Published online 14 November 2007 | Nature 450, 329 (2007) | doi:10.1038/450329b


Brain waves reveal intensity of pain

Neural signal offers objective measure of subjective experience.

SAN DIEGO Recordings from electrodes in the human brain may offer the first objective way to measure the intensity of pain. Researchers say that they have found a neural signal that correlates with the amount of pain that an individual feels. The signal could be used to refine pain-relief techniques that involve stimulating the brain with electricity, they say.

Single cells have previously been identified in the human brain that are active in pain, but their response is binary, signalling either pain or no pain. Now, Morten Kringelbach of the psychiatry department at the University of Oxford, UK, and his colleagues have identified low-frequency brain waves that emanate from two regions buried deep within the brain when a patient is in pain. The more pain that is experienced, the longer the waves last.

“It is an objective measure that correlates with a subjective measure.”

Kringelbach's team recorded activity from two electrodes positioned in the thalamus and the periaqueductal grey area of 12 awake people who had been undergoing deep-brain stimulation (DBS) for chronic pain. During the recording, the team touched either a painful or pain-free area of the patients' bodies and had patients rate their pain every minute. The duration of the waves — dubbed “pain spindles” — correlated with how intensely the patients felt their pain. “It is an objective measure that correlates with a subjective measure,” says Kringelbach, who presented the findings at the Society for Neuroscience meeting in San Diego, California, last week.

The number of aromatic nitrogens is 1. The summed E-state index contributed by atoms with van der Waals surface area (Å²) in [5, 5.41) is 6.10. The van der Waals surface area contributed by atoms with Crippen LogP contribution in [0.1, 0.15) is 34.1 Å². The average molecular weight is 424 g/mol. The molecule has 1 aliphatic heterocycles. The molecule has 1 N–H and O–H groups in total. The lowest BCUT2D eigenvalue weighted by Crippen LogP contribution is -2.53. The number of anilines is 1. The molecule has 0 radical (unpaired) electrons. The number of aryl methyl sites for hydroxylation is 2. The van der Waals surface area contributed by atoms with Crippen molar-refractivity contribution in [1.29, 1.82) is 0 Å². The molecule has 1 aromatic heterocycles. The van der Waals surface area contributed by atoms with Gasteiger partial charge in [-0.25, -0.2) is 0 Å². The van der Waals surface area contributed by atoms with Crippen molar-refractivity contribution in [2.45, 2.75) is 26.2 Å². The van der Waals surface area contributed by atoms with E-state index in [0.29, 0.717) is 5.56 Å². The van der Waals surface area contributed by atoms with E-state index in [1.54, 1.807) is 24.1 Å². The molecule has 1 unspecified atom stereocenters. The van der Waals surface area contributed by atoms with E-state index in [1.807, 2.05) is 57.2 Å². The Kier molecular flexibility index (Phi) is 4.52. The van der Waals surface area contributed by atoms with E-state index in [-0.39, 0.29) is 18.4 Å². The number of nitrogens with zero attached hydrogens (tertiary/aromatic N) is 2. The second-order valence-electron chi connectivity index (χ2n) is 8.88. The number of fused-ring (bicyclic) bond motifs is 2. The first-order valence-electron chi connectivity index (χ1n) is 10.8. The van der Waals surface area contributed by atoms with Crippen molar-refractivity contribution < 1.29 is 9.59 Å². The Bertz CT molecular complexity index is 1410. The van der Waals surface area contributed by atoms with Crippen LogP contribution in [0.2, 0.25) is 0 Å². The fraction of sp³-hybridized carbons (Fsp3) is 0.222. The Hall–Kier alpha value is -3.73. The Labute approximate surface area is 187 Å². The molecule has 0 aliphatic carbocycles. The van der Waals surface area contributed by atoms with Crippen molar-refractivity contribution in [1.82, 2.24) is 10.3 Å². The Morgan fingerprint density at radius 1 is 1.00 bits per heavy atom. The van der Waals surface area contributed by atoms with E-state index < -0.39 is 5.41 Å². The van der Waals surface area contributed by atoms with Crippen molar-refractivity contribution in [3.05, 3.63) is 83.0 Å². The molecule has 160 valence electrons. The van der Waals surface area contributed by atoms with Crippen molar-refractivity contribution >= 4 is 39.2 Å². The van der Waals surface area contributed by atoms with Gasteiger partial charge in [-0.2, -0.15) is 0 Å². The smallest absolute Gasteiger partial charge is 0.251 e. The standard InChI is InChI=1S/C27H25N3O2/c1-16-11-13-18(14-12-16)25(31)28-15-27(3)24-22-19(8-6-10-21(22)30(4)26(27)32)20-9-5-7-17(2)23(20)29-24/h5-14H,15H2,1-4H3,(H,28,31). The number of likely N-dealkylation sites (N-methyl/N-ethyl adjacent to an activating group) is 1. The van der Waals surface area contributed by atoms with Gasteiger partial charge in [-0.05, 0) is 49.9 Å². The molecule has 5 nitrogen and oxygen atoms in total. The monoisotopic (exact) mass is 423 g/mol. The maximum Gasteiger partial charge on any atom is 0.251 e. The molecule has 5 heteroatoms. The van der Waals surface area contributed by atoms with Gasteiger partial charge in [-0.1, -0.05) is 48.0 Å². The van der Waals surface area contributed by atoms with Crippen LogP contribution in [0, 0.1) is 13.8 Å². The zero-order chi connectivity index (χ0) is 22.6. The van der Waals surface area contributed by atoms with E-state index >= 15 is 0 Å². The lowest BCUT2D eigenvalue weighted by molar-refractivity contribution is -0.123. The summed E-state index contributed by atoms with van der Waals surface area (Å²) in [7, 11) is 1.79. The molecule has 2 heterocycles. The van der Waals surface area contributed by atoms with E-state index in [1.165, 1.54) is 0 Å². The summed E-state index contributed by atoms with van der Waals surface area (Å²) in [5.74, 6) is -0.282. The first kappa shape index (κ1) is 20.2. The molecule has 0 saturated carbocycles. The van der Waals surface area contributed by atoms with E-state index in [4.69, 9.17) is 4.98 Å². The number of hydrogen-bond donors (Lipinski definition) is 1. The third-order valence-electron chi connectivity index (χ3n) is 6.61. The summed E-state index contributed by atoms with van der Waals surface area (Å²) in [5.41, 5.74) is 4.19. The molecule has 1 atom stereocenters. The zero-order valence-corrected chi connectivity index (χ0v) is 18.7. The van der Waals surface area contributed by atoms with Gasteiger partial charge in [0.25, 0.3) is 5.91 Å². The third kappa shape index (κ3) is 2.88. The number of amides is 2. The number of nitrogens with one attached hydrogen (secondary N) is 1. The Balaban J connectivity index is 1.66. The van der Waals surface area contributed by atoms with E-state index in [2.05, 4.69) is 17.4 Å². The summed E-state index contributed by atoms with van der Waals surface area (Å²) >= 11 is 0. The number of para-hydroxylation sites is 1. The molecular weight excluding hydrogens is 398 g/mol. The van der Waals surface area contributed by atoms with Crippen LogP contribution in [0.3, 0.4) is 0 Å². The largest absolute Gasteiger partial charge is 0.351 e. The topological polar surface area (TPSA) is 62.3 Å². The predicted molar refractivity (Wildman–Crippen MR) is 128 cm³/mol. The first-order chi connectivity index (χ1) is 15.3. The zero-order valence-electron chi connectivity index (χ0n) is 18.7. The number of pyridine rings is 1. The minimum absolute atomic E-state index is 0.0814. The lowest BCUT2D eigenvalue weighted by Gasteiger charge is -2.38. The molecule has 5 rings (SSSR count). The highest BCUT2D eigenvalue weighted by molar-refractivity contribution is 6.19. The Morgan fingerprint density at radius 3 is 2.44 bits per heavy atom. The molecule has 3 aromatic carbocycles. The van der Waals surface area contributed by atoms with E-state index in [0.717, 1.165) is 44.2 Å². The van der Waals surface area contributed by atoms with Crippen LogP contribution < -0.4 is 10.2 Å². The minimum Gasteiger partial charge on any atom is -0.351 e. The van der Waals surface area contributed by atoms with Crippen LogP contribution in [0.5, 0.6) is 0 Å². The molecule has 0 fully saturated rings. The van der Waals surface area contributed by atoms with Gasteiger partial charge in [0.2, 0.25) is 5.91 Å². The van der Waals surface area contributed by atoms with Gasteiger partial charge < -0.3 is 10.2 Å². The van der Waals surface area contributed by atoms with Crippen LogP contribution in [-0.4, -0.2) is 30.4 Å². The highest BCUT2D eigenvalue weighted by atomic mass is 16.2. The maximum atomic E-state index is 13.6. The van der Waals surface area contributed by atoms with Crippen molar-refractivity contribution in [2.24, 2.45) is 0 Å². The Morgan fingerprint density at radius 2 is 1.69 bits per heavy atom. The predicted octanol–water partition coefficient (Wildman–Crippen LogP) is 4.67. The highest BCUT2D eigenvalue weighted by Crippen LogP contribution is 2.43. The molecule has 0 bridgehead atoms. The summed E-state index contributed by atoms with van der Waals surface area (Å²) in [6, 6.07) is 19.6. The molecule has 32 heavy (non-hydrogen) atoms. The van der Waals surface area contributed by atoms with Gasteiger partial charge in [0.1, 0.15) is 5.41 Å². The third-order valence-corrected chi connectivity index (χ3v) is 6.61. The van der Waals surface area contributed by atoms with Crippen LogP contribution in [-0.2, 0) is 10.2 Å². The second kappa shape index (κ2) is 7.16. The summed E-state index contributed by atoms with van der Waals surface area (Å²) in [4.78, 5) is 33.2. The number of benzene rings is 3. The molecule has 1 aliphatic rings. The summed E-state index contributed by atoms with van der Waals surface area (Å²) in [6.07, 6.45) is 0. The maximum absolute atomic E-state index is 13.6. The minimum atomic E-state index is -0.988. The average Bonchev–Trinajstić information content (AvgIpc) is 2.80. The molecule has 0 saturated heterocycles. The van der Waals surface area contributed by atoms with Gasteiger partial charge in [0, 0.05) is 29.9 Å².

This signal could help refine DBS for such patients, he says. Currently, the electrodes fire signals continuously, even when the patient doesn't need pain relief, which wears down the implanted battery. “We could have a stimulator that picks up this neural signature of pain and only starts sending signals at that point,” Kringelbach says.


“It would be great to have a 'signature of pain',” says Allan Basbaum, a neuroscientist at the University of California, San Francisco. It is not clear from this preliminary study whether these spindles disappear when painkillers, anaesthetics or electrical stimulation are used, he adds.

The next step is to try to record the signals with a non-invasive technique, such as magnetoencephalography, which measures electrical activity in the brain via changes in the magnetic field. This could allow pain monitoring in a much broader range of patients. 

Commenting is now closed.